In Greek mythology, Antigone was the daughter of Oedipus, king of Thebes, and Jocasta. A faithful daughter and sister, Antigone was the main character in a tragedy by the Greek playwright Sophocles*. Euripides*, another dramatist of ancient Greece, presented a different, and happier, version of her life. In more recent times, Antigone has been the inspiration for several playwrights and composers.
Background to the Story. In Sophocles' earlier play, Oedipus Rex, Oedipus had unknowingly murdered his father and married his mother, Jocasta. When they discovered what they had done, Jocasta hanged herself and Oedipus blinded himself. His sons, Eteocles and Polynices, drove Oedipus from Thebes and took over the kingdom.
Antigone and her sister Ismene accompanied their blind father during his wanderings around Greece. Meanwhile, Eteocles broke his promise to share power with Polynices and drove him from the kingdom as well. Polynices decided to lead an army against Thebes to regain the throne.
oracle priest or priestess or other creature through whom a god is believed to speak; also the location (such as a shrine) where such words are spoken
Their uncle, Creon, supported Eteocles in the conflict with his brother. An oracle told Creon that whoever gave shelter to Oedipus would win the battle for Thebes. Creon therefore asked Oedipus, who had taken refuge in the city of Colonus, to return. When Oedipus refused, Creon sent soldiers to seize Antigone and Ismene to force their father to come back. Theseus*, king of Athens, rescued Antigone and Ismene, but soon afterward, Oedipus died and his daughters returned to Thebes.
The Story of Antigone. Polynices attacked Thebes, and in the battle that followed, the two brothers met in combat and killed each other. Creon became king. He gave Eteocles a hero's burial but refused to let anyone bury Polynices, whom he considered a traitor. Antigone, mindful of her duty to her brother, secretly crept out at night to bury Polynices. She was caught by Creon's soldiers and condemned to death for her disobedience. To avoid direct responsibility for her death, Creon ordered that Antigone be sealed alive in a cave with food and water. Creon's son Haemon, who was engaged to Antigone, pleaded in vain for her life.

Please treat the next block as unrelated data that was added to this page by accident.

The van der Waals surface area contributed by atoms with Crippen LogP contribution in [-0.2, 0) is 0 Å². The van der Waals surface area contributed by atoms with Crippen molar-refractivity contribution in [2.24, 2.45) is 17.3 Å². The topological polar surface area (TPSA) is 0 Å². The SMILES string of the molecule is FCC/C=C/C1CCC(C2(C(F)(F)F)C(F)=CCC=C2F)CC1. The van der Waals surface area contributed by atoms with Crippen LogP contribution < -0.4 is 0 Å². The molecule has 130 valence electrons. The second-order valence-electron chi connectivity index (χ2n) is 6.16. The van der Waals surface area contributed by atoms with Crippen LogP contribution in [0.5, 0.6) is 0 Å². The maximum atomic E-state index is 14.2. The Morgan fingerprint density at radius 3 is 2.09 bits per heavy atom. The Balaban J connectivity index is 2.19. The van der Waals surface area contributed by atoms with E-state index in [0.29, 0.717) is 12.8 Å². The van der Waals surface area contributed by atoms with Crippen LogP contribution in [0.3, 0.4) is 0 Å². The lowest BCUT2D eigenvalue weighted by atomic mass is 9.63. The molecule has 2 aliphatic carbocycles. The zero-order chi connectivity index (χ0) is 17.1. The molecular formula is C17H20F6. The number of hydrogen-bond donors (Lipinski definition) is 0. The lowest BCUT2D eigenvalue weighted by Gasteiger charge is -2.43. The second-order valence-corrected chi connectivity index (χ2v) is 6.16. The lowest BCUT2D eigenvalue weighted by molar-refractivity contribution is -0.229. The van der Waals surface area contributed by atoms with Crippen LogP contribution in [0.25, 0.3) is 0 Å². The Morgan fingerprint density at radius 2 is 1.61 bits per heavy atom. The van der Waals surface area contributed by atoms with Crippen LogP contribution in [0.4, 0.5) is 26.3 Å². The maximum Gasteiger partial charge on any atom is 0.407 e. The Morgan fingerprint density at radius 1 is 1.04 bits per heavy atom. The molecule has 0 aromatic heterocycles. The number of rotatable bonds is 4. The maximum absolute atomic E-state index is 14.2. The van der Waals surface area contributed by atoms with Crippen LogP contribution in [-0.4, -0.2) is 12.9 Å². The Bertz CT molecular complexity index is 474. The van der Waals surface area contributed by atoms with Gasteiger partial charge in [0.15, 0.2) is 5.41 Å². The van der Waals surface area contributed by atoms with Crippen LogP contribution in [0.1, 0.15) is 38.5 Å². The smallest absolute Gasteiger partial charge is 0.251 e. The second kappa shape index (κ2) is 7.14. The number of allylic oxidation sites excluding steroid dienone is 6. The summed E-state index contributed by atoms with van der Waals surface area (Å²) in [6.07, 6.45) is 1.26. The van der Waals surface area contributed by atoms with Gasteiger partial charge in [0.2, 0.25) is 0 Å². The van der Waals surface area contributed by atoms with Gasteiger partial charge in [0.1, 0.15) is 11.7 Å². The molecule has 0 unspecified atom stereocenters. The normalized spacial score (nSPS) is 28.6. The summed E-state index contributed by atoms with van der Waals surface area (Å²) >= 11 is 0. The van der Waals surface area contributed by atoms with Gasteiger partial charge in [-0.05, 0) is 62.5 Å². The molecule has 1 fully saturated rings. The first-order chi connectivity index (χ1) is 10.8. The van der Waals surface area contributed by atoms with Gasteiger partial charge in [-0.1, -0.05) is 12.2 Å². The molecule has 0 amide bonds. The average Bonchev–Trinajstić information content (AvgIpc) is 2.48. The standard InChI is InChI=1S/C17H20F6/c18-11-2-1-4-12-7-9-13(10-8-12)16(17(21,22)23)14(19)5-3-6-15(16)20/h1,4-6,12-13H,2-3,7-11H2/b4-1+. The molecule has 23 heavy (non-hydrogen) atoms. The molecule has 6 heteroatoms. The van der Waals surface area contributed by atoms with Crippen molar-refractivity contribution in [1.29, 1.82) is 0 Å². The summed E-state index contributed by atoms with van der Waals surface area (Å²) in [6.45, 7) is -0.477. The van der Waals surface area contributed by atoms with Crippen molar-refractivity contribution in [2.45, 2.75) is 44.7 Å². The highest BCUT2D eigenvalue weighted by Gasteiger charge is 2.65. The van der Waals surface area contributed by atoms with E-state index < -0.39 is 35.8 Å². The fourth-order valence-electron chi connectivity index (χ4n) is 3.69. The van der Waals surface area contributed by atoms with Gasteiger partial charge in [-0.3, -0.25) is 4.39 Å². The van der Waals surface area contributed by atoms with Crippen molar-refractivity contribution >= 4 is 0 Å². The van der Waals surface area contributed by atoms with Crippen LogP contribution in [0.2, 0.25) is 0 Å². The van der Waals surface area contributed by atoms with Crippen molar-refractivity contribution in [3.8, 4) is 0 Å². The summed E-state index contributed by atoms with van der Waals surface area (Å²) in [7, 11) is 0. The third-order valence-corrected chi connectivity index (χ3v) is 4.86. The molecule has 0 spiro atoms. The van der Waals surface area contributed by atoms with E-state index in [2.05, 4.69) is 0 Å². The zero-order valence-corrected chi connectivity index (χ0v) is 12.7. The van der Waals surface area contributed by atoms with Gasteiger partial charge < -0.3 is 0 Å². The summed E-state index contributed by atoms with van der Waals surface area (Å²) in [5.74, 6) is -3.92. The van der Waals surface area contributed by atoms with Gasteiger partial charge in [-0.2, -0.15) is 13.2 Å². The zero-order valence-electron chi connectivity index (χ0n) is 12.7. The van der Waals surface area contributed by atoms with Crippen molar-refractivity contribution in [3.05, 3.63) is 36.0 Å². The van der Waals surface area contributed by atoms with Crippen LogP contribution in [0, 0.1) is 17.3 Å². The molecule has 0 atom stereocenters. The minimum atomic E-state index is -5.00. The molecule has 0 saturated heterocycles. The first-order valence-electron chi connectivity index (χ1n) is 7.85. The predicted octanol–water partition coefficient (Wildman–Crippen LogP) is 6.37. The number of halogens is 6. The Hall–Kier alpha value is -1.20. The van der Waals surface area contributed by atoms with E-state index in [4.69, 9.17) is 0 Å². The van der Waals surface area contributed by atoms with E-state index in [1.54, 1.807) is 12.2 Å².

A prophet then came to see Creon. He warned that the king had angered the gods by sealing up Antigone and refusing burial to Polynices. Creon immediately ordered that Polynices be buried and went to the cave to release Antigone. On opening the cave, however, he found that Antigone had hanged herself. Haemon was overcome with grief. He tried to kill his father and then stabbed himself to death. When Creon's wife, Eurydice, learned of her son's suicide, she took her own life.
Euripides' version of the story has a happier ending. In his play, Creon instructed Haemon to carry out Antigone's sentence. Haemon pretended to seal Antigone away as ordered but actually took her to the countryside. The couple stayed in hiding for many years, raising a son. After the son grew up, he went to Thebes to take part in an athletic event. There he stripped off his clothes to run in a race and revealed a birthmark that was found only on members of Antigone's family Creon recognized the mark and sentenced Haemon and Antigone to death for disobeying his orders. The god Dionysus (Bacchus)* pleaded with Creon to spare their lives (in some versions of the story, Hercules* is the one who pleaded for them). Creon agreed, and the lovers were formally married.
Sophocles used the story of Antigone to comment on the conflict between the laws of the state and the laws of the gods. Creon's decree against burying Polynices is shown to be unjust and against the gods' wishes. Antigone's decision to perform her religious duty to her brother wins the sympathy of the audience.
prophet one who daims to have received divine messages ights
Literature and Art. Sophocles and Euripides were the first of many to create works of art based on the story of Antigone. Among those who wrote plays about her were the European play-wrights Jean Cocteau, Jean Anouilh, and Bertholt Brecht. An Italian translation of the Greek play was the basis for an opera of the 1700s called Antigono. More recently, German composer Carl Orff wrote a "tragic play with music" about Antigone in the 1940s.
* See Names and Places at the end of this volume for further information.